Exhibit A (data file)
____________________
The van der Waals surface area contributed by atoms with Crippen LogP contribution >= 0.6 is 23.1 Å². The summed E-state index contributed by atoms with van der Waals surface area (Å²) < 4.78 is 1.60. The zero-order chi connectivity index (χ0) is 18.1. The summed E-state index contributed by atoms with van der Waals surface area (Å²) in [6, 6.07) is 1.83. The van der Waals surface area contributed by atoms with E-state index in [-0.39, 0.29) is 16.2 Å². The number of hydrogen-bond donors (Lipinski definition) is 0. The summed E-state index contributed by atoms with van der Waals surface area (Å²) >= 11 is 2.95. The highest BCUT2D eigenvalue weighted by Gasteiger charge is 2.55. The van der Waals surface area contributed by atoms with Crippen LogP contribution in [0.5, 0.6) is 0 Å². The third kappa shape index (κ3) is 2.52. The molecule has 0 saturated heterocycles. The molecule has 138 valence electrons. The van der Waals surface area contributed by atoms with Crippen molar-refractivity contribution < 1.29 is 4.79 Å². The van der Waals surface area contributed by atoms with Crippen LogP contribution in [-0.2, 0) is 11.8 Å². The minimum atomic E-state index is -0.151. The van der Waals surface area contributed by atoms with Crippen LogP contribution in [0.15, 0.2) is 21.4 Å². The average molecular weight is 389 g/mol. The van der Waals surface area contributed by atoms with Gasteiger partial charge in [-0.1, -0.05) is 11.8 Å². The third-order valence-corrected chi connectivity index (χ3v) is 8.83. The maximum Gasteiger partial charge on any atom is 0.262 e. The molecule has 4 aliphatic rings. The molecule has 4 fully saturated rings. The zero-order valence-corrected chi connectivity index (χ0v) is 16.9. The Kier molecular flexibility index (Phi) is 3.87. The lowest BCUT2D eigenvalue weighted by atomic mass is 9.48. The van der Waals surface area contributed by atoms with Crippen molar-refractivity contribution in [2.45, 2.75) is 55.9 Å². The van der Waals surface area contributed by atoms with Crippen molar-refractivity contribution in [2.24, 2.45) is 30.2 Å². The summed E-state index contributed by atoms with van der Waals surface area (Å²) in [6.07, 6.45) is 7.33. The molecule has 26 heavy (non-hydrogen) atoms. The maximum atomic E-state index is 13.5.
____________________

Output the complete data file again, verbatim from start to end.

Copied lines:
The van der Waals surface area contributed by atoms with Crippen LogP contribution >= 0.6 is 23.1 Å². The summed E-state index contributed by atoms with van der Waals surface area (Å²) < 4.78 is 1.60. The zero-order chi connectivity index (χ0) is 18.1. The summed E-state index contributed by atoms with van der Waals surface area (Å²) in [6, 6.07) is 1.83. The van der Waals surface area contributed by atoms with E-state index in [-0.39, 0.29) is 16.2 Å². The number of hydrogen-bond donors (Lipinski definition) is 0. The summed E-state index contributed by atoms with van der Waals surface area (Å²) >= 11 is 2.95. The highest BCUT2D eigenvalue weighted by Gasteiger charge is 2.55. The van der Waals surface area contributed by atoms with Crippen LogP contribution in [0.5, 0.6) is 0 Å². The third kappa shape index (κ3) is 2.52. The molecule has 0 saturated heterocycles. The molecule has 138 valence electrons. The van der Waals surface area contributed by atoms with Crippen molar-refractivity contribution < 1.29 is 4.79 Å². The van der Waals surface area contributed by atoms with Crippen LogP contribution in [-0.2, 0) is 11.8 Å². The minimum atomic E-state index is -0.151. The van der Waals surface area contributed by atoms with Crippen LogP contribution in [0.15, 0.2) is 21.4 Å². The average molecular weight is 389 g/mol. The van der Waals surface area contributed by atoms with Gasteiger partial charge in [-0.1, -0.05) is 11.8 Å². The third-order valence-corrected chi connectivity index (χ3v) is 8.83. The maximum Gasteiger partial charge on any atom is 0.262 e. The molecule has 4 aliphatic rings. The molecule has 4 fully saturated rings. The zero-order valence-corrected chi connectivity index (χ0v) is 16.9. The Kier molecular flexibility index (Phi) is 3.87. The lowest BCUT2D eigenvalue weighted by atomic mass is 9.48. The van der Waals surface area contributed by atoms with Crippen molar-refractivity contribution in [2.45, 2.75) is 55.9 Å². The van der Waals surface area contributed by atoms with Crippen molar-refractivity contribution in [2.24, 2.45) is 30.2 Å². The summed E-state index contributed by atoms with van der Waals surface area (Å²) in [6.07, 6.45) is 7.33. The molecule has 26 heavy (non-hydrogen) atoms. The maximum atomic E-state index is 13.5.